The Legend of the Four Thieves - A Mermaid's Tale

Unlock the secret of Amélie and her brother Jean-Luc meeting sword fighting pirates and a handsome Captain Roland Thunder while they take you on their adventure in 1700's France. 

By Janet Anderson

Fictional Novelette

Legend of the Four Thieves A Mermaid's Tale by Janet Anderson - book cover

 Marseilles, France

The Second Plague
In the year of our Lord 1721

 “There’s going to be a hanging”, the old woman heard over and over in her mind as she rode her stallion closer to get to the gallows. She couldn’t get to the square fast enough to see if the condemned were her friends.
The hangman's noose was exhibited in the square for all to see under the summer sun, as four young men awaited their demise; the magistrate handling the execution of the thieves had waited several days for them to reveal their secret, to no avail. The hot tears steaming out of their eyes made streaks through the grime on their faces. They had begged for their lives but found no mercy. Those who condemned them thought they were concealing a deeper secret, one that would interest the crown of France itself. Yet those poor bastards were about to die because of foolish deeds done. These thieves had stolen herbal oils and tinctures from a pirate ship without ever knowing the truth of the secret recipe or the persons responsible for creating it. These men about to hang were the wrong thieves.
The old woman arrived on horseback and hobbled to the scene just as the magistrate kicked the stools out from under their feet with the noose of death around their necks. One after the other, the sickening thud and the crack of their necks, almost made her fall to her knees.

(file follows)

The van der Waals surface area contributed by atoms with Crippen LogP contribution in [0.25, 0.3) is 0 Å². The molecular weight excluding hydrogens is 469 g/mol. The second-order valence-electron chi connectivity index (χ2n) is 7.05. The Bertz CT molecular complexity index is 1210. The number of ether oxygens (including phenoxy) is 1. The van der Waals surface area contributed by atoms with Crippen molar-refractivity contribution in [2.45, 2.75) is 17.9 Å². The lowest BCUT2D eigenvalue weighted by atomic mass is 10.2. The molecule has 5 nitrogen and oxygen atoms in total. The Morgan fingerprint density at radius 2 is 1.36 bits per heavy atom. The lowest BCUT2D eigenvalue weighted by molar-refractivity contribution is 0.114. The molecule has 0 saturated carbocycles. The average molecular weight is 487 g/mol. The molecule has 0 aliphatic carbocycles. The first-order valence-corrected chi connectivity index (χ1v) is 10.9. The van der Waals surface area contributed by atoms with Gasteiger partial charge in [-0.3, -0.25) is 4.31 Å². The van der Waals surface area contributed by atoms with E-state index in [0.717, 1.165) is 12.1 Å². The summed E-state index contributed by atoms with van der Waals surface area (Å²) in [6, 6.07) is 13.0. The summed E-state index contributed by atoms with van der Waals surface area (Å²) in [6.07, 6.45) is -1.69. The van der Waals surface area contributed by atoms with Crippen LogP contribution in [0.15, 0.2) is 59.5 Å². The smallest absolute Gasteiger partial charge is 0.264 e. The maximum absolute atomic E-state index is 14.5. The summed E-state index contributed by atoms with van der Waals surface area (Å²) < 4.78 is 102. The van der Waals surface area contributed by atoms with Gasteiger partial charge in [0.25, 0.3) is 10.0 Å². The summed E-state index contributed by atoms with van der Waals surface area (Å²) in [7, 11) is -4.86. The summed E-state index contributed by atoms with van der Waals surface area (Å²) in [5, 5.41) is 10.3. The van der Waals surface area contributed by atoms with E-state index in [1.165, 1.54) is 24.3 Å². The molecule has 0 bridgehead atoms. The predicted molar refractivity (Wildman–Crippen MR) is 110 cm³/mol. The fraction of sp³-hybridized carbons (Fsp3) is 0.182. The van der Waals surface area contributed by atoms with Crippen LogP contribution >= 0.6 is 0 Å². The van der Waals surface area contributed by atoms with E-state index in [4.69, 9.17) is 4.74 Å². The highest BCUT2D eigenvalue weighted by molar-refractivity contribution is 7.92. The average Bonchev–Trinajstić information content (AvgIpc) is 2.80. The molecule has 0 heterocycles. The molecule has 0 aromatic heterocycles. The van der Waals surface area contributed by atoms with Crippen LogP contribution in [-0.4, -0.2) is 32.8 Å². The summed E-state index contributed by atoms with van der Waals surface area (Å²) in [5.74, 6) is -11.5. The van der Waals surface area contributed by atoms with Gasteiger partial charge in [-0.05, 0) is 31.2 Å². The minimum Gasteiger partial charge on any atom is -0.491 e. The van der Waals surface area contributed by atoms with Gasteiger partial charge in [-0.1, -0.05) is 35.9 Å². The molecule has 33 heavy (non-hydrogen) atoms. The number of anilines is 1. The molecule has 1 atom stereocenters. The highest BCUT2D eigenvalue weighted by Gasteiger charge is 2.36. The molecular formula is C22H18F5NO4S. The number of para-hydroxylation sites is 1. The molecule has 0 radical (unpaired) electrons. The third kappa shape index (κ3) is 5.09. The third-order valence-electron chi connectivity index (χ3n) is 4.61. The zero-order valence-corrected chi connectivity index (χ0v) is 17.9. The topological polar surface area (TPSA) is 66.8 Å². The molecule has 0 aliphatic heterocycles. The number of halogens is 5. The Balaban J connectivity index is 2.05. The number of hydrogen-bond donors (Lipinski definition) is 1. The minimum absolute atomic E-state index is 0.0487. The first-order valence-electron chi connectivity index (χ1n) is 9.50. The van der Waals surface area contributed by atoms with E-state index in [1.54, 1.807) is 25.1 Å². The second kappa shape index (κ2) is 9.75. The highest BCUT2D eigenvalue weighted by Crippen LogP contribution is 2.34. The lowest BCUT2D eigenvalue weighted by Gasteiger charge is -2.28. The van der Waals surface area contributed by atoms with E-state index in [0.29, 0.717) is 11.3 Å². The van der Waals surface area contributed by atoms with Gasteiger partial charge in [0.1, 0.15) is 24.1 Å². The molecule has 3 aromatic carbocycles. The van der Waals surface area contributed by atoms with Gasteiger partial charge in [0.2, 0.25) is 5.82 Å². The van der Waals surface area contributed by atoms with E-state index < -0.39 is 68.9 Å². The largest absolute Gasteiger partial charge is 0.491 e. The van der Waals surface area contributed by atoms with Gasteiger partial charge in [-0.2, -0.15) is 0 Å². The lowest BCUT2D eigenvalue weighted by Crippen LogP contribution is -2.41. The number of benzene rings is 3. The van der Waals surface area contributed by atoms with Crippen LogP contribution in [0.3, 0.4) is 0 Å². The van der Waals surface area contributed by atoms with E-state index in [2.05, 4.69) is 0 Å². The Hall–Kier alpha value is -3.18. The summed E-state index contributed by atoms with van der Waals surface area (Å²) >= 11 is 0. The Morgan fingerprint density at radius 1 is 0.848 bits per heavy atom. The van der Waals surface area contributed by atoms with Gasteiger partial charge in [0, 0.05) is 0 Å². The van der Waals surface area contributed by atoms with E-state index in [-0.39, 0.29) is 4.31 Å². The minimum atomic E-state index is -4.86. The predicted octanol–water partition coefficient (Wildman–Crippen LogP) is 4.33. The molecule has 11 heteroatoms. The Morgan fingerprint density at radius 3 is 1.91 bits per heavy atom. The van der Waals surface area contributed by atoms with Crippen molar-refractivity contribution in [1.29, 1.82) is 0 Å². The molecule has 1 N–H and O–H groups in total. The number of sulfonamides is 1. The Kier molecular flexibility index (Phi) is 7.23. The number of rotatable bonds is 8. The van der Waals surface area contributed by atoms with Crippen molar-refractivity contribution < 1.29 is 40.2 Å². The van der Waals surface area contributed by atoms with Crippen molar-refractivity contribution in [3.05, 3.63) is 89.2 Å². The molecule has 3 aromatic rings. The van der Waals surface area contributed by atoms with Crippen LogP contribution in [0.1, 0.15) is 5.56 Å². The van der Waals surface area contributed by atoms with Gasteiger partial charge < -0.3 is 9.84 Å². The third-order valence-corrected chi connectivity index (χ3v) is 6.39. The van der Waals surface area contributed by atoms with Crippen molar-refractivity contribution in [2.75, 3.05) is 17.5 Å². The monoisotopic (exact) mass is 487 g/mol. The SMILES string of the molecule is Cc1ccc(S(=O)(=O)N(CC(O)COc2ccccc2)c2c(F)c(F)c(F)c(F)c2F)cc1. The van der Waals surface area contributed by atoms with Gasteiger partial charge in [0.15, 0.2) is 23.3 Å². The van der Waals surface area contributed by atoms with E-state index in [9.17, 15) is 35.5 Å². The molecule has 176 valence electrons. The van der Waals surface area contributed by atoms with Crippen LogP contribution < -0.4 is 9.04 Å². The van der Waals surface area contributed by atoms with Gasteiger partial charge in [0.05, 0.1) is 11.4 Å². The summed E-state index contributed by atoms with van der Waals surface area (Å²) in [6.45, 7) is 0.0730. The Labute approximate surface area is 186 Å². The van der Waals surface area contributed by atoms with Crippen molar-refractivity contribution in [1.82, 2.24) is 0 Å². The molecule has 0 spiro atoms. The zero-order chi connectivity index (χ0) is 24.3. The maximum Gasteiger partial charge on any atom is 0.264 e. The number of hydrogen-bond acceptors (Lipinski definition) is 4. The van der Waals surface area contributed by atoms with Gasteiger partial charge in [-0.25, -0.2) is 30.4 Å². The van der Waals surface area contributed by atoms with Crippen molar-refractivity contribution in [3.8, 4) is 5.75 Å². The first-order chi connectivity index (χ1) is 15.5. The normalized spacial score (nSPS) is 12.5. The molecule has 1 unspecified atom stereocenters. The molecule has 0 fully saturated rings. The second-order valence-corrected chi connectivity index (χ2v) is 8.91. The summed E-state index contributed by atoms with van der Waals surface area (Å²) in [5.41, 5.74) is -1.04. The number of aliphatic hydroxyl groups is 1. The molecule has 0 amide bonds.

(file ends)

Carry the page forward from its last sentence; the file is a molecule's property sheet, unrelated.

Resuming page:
The Plague epidemic had come back to France and was wreaking havoc for what felt like an eternity. They called it the ‘pestilence’ because the bubonic plague caused one to rot from the inside out. The giant sores called buboes would burst and the smell was ungodly. Those who tried to help would become ill and pass it on. The plague attacked suddenly and could kill in a matter of a few days, sometimes a few hours. One could wake up feeling fine and be dead at sundown. The plague had ravaged the city of Marseilles for months on end. It was getting worse now with bodies piling up in the streets; 50,000 were dead and the pandemic was swiftly moving throughout the city. The citizens that had survived thus far were praying day and night for a cure. Everyone was afraid of this invisible predator and no one knew where to turn. Those who could afford it were leaving the cities for the countryside. The Regent of France, Philippe II, Duke of Orleans, acting on behalf of the young 11-year-old King, was desperate to save the citizens of France. He had issued a command to find the thieves that had been robbing the homes of the plague-stricken; to find out why they were immune to the Black Death and find whatever cure was attached to their story.

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